I observed that the French Squadron would find no difficulty in entering the Port of New York, with the present naval force of the enemy there. The only possible obstacle to this is the obstructions the enemy are preparing; but I am inclined to hope these will be ineffectual and will be easily removed. They last fall made an attempt of the kind on the expectation of Count D’Estaing, but it failed from the depth of the water and rapidity of the current. Pilots for the harbour can be ready at Black point in the Jerseys, from which they can go on board the fleet at its first appearance.
I would wish you to place these things in the fullest light to the French Commanders by way of recommendation, leaving it to them to act according to the condition of the fleet and troops, with respect to health and other essential matters, and if they prefer it, to go immediately to Rhode Island from Cape Henry, or if they arrive at the former place in the first instance, to wait till a definite plan is adopted. But I think every reason points to the mode here recommended.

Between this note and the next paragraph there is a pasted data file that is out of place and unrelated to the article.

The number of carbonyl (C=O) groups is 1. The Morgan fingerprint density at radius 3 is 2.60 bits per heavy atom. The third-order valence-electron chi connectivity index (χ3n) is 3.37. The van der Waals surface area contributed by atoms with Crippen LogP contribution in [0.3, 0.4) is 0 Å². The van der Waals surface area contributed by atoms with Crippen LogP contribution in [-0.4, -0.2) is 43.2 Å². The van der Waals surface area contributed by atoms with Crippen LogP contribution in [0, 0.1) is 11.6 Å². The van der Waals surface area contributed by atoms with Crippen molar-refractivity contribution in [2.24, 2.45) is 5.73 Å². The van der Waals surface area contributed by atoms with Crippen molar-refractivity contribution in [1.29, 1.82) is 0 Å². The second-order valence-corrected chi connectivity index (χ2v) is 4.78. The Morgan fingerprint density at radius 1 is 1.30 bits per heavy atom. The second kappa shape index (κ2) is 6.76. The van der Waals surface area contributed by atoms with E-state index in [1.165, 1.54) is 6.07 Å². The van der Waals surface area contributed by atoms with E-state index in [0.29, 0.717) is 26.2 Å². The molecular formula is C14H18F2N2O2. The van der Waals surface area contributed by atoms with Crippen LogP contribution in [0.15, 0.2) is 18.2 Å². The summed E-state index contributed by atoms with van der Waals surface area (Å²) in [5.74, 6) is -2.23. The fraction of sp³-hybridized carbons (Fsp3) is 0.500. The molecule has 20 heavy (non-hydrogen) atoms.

You will be sensible, my Dear Sir, that we can at present only touch upon preliminary measures—The plan for ultimate operations must be the result of mature deliberation, a full view of our resources and must be formed in conjunction with the General and Admiral of the French forces.
I refer Mr Galvan to you for instructions; but I send you a letter to Governor Jefferson of Virginia to give him any assistance he may require and to correspond with him on the state of Southern affairs. His own discretion and the information he will get on the spot must chiefly govern him. He cannot be dispatched too soon.